About Me

My Photo
Spofford, New Hampshire, United States
Jeff Newcomer has been a physician practicing in New Hampshire and Vermont for over 30 years. Over that time, as a member of the Conservation Commission in his home of Chesterfield New Hampshire, he has used his photography to promote the protection and appreciation of the town's wild lands. In recent years he has been transitioning his focus from medicine to photography, writing and teaching. Jeff enjoys photographing throughout New England, but has concentrated on the Monadnock Region and southern Vermont and has had a long term artistic relationship with Mount Monadnock. He is a featured artist in a number of local galleries and his work is often seen in regional print, web publications and in business installations throughout the country. For years Jeff has published a calendar celebrating the beauty of The New England country-side in all seasons. All of the proceeds from his New England Reflections Calendar have gone to support the Pulmonary Rehabilitation Program at the Cheshire Medical Center. Jeff has a strong commitment to sharing his excitement about the special beauty of our region and publishes a weekly blog about photography in New England.

Monday, August 29, 2011

Surviving the Wet





With hurricane (now tropical storm) Irene drenching my corner of New Hampshire, it seems an appropriate time to discuss approaches to photography in the rain. We all love getting out to shoot in bad weather, the more miserable the better, but rain water has a way of finding it's way into lens and the sensitive electronics of our high tech cameras potentially causing disastrous damage. Recently a new friend took her Canon 5D Mark II out unprotected to shoot a spectacular waterfall that was full with recent rain. Tragically the sky opened up once again and the water transformed her marvelous camera into an inert black plastic brick. It will cost over $700 to get it working again. Although I have never lost a camera, I have had my own rain related "learning experiences". So here are few tips I have learned from my own bitter experiences and some that I have acquired from others.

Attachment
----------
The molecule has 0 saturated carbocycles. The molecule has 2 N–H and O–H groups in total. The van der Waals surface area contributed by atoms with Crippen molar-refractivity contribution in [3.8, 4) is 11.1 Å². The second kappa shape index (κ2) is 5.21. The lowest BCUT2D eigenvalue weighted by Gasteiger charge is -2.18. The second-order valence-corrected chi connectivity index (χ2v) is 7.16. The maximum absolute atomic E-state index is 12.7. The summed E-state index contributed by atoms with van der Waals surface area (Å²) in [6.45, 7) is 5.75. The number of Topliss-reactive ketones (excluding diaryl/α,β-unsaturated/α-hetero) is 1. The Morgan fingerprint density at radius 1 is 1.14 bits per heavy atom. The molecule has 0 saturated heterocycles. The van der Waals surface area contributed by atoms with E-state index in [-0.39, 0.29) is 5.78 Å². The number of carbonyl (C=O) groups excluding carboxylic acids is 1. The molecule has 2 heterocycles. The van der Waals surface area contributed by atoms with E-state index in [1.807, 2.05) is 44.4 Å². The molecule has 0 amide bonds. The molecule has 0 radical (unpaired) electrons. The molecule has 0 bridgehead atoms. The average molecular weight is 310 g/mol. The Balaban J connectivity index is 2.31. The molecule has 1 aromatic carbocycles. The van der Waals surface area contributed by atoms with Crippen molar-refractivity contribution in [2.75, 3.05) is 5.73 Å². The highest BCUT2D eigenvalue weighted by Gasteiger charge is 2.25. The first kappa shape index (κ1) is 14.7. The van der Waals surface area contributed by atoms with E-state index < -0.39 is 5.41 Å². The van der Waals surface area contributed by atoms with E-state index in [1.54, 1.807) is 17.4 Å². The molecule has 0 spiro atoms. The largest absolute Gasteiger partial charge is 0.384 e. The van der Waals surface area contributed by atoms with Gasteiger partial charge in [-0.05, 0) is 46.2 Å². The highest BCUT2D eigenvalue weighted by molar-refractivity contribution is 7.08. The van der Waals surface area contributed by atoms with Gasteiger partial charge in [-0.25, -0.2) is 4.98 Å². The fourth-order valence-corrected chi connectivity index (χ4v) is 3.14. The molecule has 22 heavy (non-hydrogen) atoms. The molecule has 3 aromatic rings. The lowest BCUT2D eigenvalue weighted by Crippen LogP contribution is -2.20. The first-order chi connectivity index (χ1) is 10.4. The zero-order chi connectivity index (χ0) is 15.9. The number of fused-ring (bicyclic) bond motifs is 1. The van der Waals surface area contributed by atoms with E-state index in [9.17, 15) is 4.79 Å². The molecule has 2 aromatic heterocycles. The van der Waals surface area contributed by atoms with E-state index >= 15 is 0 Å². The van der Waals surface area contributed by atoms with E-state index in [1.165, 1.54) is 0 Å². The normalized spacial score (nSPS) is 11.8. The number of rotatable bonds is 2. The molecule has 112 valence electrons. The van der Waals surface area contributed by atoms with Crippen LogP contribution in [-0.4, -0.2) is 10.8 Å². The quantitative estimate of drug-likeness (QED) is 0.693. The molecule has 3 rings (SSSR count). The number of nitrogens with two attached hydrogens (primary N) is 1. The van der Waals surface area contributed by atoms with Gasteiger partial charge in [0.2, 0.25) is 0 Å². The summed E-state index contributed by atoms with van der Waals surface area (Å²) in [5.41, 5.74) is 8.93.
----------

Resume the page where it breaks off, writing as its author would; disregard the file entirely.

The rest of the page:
Get out there
First and most importantly do go out in the rain. Wet misty days can provide wonderful opportunities to capture marvelously evocative and moody images. Instead of staying home whining on Twitter about the terrible conditions, focus on finding ways to shot without major risk to your equipment.





Dressing your camera, many choices.
There are many ways to protect your camera from the elements. An obvious answer is to to shoot from under cover. A porch or car window can work well especially if you are not shooting into the wind. Umbrellas can be tricky to manage unless you have a dedicated assistant and the wind is fairly calm. There are numerous camera covers ranging from a few dollars to close to one hundred.  
Some of the solutions are really quite complex, using special materials and elaborate systems to allow camera adjustments.  
Kata E-702